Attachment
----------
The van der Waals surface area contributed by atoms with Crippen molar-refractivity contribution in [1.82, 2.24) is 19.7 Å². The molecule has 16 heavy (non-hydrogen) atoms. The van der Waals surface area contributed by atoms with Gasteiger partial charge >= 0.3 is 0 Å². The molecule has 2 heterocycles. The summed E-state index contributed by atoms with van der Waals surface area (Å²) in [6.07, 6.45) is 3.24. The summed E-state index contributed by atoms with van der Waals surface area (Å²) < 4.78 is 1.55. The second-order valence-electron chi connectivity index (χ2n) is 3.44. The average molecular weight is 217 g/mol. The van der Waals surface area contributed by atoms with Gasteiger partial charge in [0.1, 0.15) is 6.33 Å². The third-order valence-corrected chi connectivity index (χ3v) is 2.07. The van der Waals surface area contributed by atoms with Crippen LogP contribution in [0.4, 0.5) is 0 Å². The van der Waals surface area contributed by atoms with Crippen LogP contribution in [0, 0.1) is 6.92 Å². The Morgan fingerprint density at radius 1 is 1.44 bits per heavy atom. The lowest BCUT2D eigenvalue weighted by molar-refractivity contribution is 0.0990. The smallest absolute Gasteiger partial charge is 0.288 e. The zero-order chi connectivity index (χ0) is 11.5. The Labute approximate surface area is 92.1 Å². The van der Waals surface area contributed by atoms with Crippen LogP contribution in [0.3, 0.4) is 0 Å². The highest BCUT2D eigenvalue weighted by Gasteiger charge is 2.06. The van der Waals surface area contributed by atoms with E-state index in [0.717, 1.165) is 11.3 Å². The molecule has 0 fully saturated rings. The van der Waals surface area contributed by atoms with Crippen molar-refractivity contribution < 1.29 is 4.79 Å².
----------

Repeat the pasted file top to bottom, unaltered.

The van der Waals surface area contributed by atoms with Crippen molar-refractivity contribution in [1.82, 2.24) is 19.7 Å². The molecule has 16 heavy (non-hydrogen) atoms. The van der Waals surface area contributed by atoms with Gasteiger partial charge >= 0.3 is 0 Å². The molecule has 2 heterocycles. The summed E-state index contributed by atoms with van der Waals surface area (Å²) in [6.07, 6.45) is 3.24. The summed E-state index contributed by atoms with van der Waals surface area (Å²) < 4.78 is 1.55. The second-order valence-electron chi connectivity index (χ2n) is 3.44. The average molecular weight is 217 g/mol. The van der Waals surface area contributed by atoms with Gasteiger partial charge in [0.1, 0.15) is 6.33 Å². The third-order valence-corrected chi connectivity index (χ3v) is 2.07. The van der Waals surface area contributed by atoms with Crippen LogP contribution in [0.4, 0.5) is 0 Å². The van der Waals surface area contributed by atoms with Crippen LogP contribution in [0, 0.1) is 6.92 Å². The Morgan fingerprint density at radius 1 is 1.44 bits per heavy atom. The lowest BCUT2D eigenvalue weighted by molar-refractivity contribution is 0.0990. The smallest absolute Gasteiger partial charge is 0.288 e. The zero-order chi connectivity index (χ0) is 11.5. The Labute approximate surface area is 92.1 Å². The van der Waals surface area contributed by atoms with Crippen LogP contribution in [0.3, 0.4) is 0 Å². The highest BCUT2D eigenvalue weighted by Gasteiger charge is 2.06. The van der Waals surface area contributed by atoms with E-state index in [0.717, 1.165) is 11.3 Å². The molecule has 0 fully saturated rings. The van der Waals surface area contributed by atoms with Crippen molar-refractivity contribution < 1.29 is 4.79 Å².